Why Banning Books is a Mistake

Every once and awhile I hear about another book that is causing a stir, for one reason or another, and which ends up on a banned book list.

I finally decided to do some digging to find out what is on the list and why. Here’s what I’ve discovered…

From the American Library Association website:

Each year, the ALAs Office for Intellectual Freedom records hundreds of attempts by individuals and groups to have books removed from libraries shelves and from classrooms. According to the Office for Intellectual Freedom, at least 46 of the Radcliffe Publishing Course Top 100 Novels of the 20th Century have been the target of ban attempts. The titles below represent banned or challenged books on that list. For more information on why these books were challenged, visit challenged classics web site.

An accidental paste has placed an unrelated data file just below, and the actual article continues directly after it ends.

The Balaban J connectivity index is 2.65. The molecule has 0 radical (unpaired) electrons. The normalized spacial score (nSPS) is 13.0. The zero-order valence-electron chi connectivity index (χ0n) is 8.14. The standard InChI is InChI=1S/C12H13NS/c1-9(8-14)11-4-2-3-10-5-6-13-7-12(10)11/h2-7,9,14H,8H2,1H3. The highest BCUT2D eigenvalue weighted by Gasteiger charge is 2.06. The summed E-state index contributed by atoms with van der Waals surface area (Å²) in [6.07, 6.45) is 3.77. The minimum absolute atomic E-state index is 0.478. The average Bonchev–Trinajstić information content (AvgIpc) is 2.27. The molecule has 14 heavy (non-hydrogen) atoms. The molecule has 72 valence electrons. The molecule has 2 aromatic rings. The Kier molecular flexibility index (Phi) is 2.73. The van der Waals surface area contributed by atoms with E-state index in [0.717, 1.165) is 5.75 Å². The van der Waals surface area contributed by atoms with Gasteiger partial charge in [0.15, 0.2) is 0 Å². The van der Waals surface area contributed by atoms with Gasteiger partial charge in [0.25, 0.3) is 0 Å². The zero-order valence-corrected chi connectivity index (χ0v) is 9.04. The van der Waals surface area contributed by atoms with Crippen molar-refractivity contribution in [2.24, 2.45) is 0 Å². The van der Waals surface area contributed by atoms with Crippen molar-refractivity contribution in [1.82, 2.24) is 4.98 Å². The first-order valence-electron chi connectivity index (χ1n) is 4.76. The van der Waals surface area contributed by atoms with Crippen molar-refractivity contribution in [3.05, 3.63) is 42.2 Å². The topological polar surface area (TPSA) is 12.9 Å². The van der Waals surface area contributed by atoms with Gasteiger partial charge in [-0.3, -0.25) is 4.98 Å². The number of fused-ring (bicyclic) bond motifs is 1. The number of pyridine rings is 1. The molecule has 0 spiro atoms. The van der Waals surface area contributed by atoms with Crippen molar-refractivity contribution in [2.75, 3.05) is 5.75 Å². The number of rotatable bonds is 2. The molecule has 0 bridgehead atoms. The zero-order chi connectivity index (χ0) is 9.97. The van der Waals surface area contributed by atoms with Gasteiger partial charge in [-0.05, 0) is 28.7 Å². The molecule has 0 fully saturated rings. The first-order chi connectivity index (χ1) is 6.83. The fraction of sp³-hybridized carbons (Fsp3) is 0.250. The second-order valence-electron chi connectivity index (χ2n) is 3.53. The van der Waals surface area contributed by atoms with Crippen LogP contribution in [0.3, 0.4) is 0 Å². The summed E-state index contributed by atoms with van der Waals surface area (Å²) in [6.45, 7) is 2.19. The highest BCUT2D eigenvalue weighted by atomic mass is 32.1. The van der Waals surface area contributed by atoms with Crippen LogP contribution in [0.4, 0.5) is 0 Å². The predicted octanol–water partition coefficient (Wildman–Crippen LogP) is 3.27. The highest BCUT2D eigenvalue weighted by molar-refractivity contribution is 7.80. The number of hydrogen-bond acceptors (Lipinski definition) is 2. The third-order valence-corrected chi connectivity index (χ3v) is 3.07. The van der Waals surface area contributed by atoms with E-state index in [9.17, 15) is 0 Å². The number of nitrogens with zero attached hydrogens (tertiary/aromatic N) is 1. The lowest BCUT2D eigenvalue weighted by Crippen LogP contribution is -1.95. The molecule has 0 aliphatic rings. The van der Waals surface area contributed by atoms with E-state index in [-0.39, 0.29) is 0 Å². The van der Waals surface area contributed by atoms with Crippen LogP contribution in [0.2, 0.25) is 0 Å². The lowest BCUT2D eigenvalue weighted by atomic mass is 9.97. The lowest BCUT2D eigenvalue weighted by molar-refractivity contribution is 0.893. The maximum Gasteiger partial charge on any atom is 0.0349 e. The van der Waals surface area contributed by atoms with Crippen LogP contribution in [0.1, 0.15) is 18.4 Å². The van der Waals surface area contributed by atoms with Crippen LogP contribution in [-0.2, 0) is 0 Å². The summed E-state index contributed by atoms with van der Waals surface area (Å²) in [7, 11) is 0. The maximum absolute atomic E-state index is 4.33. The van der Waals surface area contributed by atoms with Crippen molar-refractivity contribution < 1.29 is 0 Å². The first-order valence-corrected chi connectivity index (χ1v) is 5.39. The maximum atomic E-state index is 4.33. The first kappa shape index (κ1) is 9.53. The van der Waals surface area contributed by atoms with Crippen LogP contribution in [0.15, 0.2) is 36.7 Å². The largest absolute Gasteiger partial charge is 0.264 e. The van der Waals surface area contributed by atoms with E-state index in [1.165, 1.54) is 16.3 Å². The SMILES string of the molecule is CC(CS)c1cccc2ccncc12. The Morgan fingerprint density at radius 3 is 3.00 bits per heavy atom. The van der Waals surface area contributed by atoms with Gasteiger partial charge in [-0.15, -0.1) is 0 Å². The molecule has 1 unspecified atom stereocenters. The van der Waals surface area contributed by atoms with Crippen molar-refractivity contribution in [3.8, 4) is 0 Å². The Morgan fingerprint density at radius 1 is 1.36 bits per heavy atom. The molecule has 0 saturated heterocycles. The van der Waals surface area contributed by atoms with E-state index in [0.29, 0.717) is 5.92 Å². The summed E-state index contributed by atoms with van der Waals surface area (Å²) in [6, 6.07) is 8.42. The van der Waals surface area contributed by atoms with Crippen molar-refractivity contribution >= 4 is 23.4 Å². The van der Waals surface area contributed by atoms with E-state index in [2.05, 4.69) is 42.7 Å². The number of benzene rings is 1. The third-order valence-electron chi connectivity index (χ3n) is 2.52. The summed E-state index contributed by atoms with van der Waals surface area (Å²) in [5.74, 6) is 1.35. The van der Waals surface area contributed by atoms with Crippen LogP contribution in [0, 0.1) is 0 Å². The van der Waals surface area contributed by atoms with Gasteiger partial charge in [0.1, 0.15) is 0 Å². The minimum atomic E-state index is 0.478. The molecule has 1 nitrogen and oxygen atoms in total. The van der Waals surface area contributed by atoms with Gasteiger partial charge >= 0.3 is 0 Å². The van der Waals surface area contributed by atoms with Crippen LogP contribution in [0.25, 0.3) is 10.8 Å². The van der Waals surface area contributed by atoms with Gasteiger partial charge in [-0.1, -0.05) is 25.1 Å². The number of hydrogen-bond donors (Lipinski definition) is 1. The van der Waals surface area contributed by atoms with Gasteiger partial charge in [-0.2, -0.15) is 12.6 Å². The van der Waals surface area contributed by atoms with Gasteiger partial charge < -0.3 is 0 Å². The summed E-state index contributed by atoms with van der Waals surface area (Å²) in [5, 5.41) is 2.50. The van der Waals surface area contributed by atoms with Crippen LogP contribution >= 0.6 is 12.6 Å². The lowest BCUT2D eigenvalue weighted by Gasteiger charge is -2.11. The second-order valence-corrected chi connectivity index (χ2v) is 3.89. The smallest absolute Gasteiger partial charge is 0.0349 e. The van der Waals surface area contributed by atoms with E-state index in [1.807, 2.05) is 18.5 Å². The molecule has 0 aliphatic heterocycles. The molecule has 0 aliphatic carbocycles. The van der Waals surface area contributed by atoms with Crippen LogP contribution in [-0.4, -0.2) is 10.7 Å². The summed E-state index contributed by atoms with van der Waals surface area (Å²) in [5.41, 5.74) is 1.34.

1. The Great Gatsby, by F. Scott Fitzgerald
  2. The Catcher in the Rye, by J.D. Salinger
  3. The Grapes of Wrath, by John Steinbeck
  4. To Kill a Mockingbird, by Harper Lee
  5. The Color Purple, by Alice Walker
  6. Ulysses, by James Joyce
  7. Beloved, by Toni Morrison
  8. The Lord of the Flies, by William Golding
  9. 1984, by George Orwell
  10. Lolita, by Vladmir Nabokov
  11. Of Mice and Men, by John Steinbeck
  12. Catch-22, by Joseph Heller
  13. Brave New World, by Aldous Huxley
  14. Animal Farm, by George Orwell
  15. The Sun Also Rises, by Ernest Hemingway
  16. As I Lay Dying, by William Faulkner
  17. A Farewell to Arms, by Ernest Hemingway
  18. Their Eyes Were Watching God, by Zora Neale Hurston
  19. Invisible Man, by Ralph Ellison
  20. Song of Solomon, by Toni Morrison